Now is the prime time to be on the lookout for the invasive spotted lanternfly! Late summer to early fall is the most likely season to spot the colorful planthoppers, and the departments of Natural Resources and Agriculture and Rural Development are urging Michiganders to report any potential sightings of these destructive invasive pests.An adult spotted lanternfly, with wings closed, rests on the palm of an open hand.“We’ve heard reports of spotted lanternflies swarming New York City and covering beaches on the Jersey Shore. We’d like to prevent similar scenarios in Michigan,” said Rob Miller, MDARD’s invasive species prevention and response specialist. “Everyone can help by looking for spotted lanternfly and reporting suspected sightings.”The spotted lanternfly spreads to new locations by hitchhiking or laying eggs on vehicles and equipment that have traveled through infested areas. If you are returning from out of state, it’s important to look for and destroy spotted lanternfly insects and egg masses that may be hiding on cars, trailers, firewood, camping gear or anything that’s been outside.The Michigan Invasive Species Program’s new campaign – “See it. Squish it. Report it.” – reminds Michiganders and visitors of the simple steps they can take to prevent new introductions of spotted lanternflies in the state.“If you see a spotted lanternfly, yes, we really do want you to squish it if you can. Then, take a photo or two and report it to us through the online Eyes in the Field reporting system,” said Miller. “It’s important to get to know what the spotted lanternfly looks like, though, because we don’t want to target harmless native insects with pretty wings.”Billboards along major freeways and print material available through Michigan’s cooperative invasive species management areas were developed with support from the Environmental Protection Agency’s Great Lakes Restoration Initiative.How to spot the spotted lanternflyAn infographic showing the life stages of the spotted lanternfly from egg mass to adult.Take a few minutes to become familiar with spotted lanternfly life stages.Adults are roughly 1 inch long. Their folded wings are gray to brown with black spots. Open wings reveal a yellow and black abdomen and bright red hind wings with black spots, transitioning to black and white bands at the edge. Most visible August through October.Egg masses resemble old chewing gum, with a gray, waxy, putty-like coating. Hatched eggs appear as brownish, seed-like deposits. Most visible September through May.Nymphs are about 1/4  inch to 1/2 inch long. They are wingless and beetle-like, first appearing black with white spots and developing red patches as they mature. Most visible May through September.Be aware of look-alikesPublic reports to Eyes in the Field have helped identify some insects commonly mistaken for the spotted lanternfly.Several native moth species have red underwings, but their upper wings are striped or mottled.Some insects have spotted wings that are translucent or differ in color from spotted lanternfly adults.Common insects including boxelder bugs and red milkweed beetles have similar colors and patterns as spotted lanternfly nymphs, but their shapes are distinct.To better identify spotted lanternfly life stages and rule out look-alikes,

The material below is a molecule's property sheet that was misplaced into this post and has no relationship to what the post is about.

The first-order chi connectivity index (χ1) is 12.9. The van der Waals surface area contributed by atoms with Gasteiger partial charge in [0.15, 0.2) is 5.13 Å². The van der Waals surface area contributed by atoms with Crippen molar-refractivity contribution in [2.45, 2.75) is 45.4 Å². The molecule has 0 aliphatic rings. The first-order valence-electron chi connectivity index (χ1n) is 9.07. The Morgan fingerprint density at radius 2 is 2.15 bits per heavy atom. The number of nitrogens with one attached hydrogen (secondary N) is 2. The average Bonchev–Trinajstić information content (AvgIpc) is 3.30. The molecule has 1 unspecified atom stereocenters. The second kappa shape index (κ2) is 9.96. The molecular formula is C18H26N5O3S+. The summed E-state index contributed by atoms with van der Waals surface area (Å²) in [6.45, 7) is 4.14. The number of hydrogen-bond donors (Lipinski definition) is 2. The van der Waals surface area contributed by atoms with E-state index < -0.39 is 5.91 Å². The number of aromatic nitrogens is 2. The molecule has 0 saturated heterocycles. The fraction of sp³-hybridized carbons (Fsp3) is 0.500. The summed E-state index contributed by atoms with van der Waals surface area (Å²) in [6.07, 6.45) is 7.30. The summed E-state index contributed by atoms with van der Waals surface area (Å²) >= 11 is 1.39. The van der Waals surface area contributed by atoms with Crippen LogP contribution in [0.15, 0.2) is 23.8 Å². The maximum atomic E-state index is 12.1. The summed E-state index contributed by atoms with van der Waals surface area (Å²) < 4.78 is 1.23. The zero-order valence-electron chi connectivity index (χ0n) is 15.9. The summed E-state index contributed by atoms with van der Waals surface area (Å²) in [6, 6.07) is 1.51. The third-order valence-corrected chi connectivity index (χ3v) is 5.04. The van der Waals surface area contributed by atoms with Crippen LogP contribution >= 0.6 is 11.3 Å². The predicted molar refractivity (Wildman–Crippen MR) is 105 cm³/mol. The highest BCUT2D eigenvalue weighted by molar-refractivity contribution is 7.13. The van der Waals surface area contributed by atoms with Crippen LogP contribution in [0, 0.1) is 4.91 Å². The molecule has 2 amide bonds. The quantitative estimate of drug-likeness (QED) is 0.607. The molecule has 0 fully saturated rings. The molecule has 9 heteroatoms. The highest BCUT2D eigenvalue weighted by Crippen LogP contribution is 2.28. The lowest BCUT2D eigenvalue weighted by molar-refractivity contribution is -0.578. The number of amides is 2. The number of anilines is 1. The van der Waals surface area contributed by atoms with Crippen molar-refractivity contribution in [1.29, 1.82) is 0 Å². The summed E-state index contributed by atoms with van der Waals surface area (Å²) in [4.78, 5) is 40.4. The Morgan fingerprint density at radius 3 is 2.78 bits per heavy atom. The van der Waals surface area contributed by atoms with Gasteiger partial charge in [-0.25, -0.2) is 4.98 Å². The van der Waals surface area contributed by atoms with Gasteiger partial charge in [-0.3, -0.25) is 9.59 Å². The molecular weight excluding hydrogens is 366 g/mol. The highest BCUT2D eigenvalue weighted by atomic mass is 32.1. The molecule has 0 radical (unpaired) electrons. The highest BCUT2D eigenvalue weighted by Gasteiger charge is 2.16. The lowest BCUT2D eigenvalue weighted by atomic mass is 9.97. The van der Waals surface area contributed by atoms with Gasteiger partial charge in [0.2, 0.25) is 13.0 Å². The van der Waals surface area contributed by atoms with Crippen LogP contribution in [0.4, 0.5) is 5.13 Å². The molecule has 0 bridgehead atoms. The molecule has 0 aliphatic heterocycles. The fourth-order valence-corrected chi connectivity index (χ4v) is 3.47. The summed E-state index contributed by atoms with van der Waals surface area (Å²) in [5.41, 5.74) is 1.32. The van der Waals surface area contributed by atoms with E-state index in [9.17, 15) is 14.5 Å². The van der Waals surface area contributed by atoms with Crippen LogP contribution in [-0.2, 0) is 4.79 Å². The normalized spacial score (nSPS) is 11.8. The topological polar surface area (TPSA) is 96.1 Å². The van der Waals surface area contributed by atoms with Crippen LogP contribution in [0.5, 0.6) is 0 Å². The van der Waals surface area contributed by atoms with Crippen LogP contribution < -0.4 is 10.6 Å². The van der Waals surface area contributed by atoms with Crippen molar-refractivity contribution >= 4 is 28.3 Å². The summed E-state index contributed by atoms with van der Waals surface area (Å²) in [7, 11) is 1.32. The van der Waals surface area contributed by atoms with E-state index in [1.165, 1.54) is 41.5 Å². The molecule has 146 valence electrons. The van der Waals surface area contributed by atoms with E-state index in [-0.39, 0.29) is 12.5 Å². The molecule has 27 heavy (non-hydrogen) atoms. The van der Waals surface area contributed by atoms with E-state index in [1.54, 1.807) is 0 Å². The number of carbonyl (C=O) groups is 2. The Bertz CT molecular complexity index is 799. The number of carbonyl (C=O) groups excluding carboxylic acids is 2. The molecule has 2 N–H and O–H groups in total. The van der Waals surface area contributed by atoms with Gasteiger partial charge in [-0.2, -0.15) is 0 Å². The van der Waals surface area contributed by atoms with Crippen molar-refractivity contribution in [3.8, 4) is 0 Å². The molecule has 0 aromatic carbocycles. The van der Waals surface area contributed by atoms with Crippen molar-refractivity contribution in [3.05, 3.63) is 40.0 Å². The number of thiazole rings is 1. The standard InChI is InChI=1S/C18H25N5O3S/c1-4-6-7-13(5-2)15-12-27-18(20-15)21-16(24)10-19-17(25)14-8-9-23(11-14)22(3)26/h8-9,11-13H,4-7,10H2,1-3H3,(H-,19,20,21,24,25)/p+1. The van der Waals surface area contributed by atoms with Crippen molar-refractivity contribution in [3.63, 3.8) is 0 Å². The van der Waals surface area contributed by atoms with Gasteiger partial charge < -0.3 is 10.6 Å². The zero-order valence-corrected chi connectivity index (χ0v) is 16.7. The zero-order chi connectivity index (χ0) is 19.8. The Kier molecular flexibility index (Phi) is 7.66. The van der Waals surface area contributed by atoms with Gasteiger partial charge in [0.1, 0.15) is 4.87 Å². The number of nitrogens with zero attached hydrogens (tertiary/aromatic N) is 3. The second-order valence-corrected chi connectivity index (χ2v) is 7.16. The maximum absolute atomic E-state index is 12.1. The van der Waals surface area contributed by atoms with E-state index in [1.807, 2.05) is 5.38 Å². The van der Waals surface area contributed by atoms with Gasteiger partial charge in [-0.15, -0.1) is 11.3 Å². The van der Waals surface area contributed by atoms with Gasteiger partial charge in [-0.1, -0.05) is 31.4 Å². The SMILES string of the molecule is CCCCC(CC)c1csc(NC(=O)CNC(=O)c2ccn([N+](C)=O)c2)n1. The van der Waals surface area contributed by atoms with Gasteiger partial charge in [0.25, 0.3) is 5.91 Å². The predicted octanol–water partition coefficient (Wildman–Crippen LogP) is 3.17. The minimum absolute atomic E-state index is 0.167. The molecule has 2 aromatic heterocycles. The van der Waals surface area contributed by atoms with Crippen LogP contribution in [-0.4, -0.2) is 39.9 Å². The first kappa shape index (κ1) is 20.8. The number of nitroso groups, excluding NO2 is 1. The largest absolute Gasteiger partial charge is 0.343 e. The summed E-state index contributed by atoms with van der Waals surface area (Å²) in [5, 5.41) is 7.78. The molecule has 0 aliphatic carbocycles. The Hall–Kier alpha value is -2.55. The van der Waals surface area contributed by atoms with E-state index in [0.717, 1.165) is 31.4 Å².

VISIT the spotted lanternfly look-alike page.